Coronavirus Today: Bakersfield or bust


Good evening. I’m Melody Petersen, and it’s Wednesday, April 7. Here’s what’s happening with the coronavirus in California and beyond.

Bakersfield has become the hot destination for young Angelenos who want the COVID-19 vaccine but don’t yet qualify for the shots at home.

The vaccine seekers have included writers, engineers and Hollywood actors, who say the vaccination site at Cal State Bakersfield was welcoming Angelenos with open arms, writes my colleague Laura J. Nelson.

Southern Californians began making four-hour round-trip excursions to the Central Valley after word spread that the site had more doses than patients and was accepting anyone 16 and older.

By Monday night, “Bakersfield” was trending on Twitter.

“The whole way there, and the whole way back, my friend and I were kind of in a daze,” said Julie Greiner, 25, a comedy writer from Glendale who got ice cream to celebrate her vaccination. “We were like, did this really happen?”


The site’s excess capacity is due in part to a relatively high rate of vaccine hesitancy in Kern County, according to officials at Kaiser Permanente, which is helping to run the site.

Also, the county skews young; many residents became eligible only in the last few weeks. About 24% of people living in Kern County have received at least one dose of a COVID-19 vaccine, compared with 33% of residents statewide, according to the Los Angeles Times vaccine tracker.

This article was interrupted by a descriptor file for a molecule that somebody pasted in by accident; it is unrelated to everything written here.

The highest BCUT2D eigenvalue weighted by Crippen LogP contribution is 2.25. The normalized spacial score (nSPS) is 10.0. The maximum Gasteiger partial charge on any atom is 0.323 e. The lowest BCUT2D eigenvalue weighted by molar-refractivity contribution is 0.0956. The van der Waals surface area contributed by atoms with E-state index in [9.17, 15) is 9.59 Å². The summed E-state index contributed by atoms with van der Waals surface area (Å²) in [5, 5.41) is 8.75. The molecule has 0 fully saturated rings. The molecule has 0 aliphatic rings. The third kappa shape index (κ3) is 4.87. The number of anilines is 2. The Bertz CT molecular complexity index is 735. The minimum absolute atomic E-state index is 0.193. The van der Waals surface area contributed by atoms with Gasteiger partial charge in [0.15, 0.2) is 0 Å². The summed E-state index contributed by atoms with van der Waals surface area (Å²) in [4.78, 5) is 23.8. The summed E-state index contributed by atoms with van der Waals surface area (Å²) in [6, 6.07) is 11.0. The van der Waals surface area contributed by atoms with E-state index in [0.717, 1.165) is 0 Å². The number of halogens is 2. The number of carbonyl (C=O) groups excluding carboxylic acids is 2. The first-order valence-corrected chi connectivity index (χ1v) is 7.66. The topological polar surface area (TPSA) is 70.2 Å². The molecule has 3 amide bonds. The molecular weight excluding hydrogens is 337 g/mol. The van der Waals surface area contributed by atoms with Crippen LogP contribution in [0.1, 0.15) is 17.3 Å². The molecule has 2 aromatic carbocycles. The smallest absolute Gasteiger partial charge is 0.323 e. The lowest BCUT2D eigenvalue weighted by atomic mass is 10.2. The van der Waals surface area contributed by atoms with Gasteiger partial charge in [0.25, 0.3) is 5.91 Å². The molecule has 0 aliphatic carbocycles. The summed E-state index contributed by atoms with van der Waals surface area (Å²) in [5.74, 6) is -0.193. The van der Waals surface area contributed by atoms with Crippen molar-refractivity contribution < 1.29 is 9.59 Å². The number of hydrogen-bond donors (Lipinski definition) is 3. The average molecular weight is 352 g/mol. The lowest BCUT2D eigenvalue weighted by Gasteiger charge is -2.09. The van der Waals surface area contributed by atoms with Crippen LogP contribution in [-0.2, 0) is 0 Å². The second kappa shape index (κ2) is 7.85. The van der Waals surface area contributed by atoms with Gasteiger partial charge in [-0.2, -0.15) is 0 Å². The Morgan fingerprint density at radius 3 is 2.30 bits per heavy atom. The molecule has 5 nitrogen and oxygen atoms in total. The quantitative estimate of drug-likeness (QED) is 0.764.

The vaccination site was designed to administer 5,400 shots per day. Yet only about 900 people showed up each day during the first week after its March 26 opening.

When officials were planning the site, the idea of people arriving from other counties “didn’t really cross our minds,” said David Womack, senior vice president at Kaiser in Kern County.

But word spread quickly. By day three, staff had noticed out-of-county visitors. Now, nurses are seeing “a few hundred” Southern California patients per day, he said.

The site’s popularity exploded last weekend, when actor Wil Wheaton — known for his role in “Star Trek: The Next Generation” — told his 1.1 million Instagram followers that he had visited. After he got a Pfizer-BioNTech jab, he wrote in a photo caption, he “cried a little bit” with relief.


About 2,500 people were vaccinated Monday, and the site was on track Tuesday to break that record, Womack said. He cautioned that the clinic might start limiting walk-up vaccinations, or restricting them to certain hours of the day, because they slow the check-in process.